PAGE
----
• The email address contains two parts, separated with an @ symbol.
  • The email address does not contain dangerous characters (such as backticks, single or double quotes, or null bytes).
    • Exactly which characters are dangerous will depend on how the address is going to be used (echoed in page, inserted into database, etc).
  • The domain part contains only letters, numbers, hyphens (-) and periods (.).
  • The email address is a reasonable length:
    • The local part (before the @) should be no more than 63 characters.
    • The total length should be no more than 254 characters.

Semantic Validation

Semantic validation is about determining whether the email address is correct and legitimate. The most common way to do this is to send an email to the user, and require that they click a link in the email, or enter a code that has been sent to them. This provides a basic level of assurance that:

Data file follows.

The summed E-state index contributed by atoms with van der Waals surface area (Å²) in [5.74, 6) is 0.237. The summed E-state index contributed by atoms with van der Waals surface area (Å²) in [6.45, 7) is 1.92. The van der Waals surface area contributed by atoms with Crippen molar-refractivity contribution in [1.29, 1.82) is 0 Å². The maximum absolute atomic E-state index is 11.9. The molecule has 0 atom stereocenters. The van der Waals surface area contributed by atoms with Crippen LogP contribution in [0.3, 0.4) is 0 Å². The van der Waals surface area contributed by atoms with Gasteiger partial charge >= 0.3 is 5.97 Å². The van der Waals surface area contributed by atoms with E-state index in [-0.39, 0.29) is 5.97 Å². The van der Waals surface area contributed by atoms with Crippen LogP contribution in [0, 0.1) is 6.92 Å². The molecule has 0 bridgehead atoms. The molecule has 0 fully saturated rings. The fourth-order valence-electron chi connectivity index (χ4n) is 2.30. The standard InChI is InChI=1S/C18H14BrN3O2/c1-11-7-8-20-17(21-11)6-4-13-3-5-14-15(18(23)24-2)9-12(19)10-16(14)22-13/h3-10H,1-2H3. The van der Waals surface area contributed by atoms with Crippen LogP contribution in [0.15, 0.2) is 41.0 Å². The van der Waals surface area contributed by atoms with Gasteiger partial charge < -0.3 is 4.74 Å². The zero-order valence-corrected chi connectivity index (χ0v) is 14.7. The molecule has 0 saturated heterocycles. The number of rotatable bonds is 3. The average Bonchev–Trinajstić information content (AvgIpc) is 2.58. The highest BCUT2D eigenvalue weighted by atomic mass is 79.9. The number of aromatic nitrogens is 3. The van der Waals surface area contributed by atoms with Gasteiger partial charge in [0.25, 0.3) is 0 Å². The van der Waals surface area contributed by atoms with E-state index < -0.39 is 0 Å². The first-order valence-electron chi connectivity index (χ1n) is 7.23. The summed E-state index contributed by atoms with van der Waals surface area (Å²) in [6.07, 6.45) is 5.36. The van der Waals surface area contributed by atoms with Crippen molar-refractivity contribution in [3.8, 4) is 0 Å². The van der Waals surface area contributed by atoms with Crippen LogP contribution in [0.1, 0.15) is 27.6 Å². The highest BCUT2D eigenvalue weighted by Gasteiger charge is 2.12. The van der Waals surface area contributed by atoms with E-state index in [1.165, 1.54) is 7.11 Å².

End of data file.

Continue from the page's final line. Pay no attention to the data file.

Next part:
• The email address is correct.
  • The application can successfully send emails to it.
  • The user has access to the mailbox.

The links that are sent to users to prove ownership should contain a token that is:

  • At least 32 characters long.
  • Generated using a secure source of randomness.
  • Single use.
  • Time limited (e.g, expiring after eight hours).

After validating the ownership of the email address, the user should then be required to authenticate on the application through the usual mechanism.

Disposable Email Addresses

In some cases, users may not want to give their real email address when registering on the application, and will instead provide a disposable email address. These are publicly available addresses that do not require the user to authenticate, and are typically used to reduce the amount of spam received by users' primary email addresses.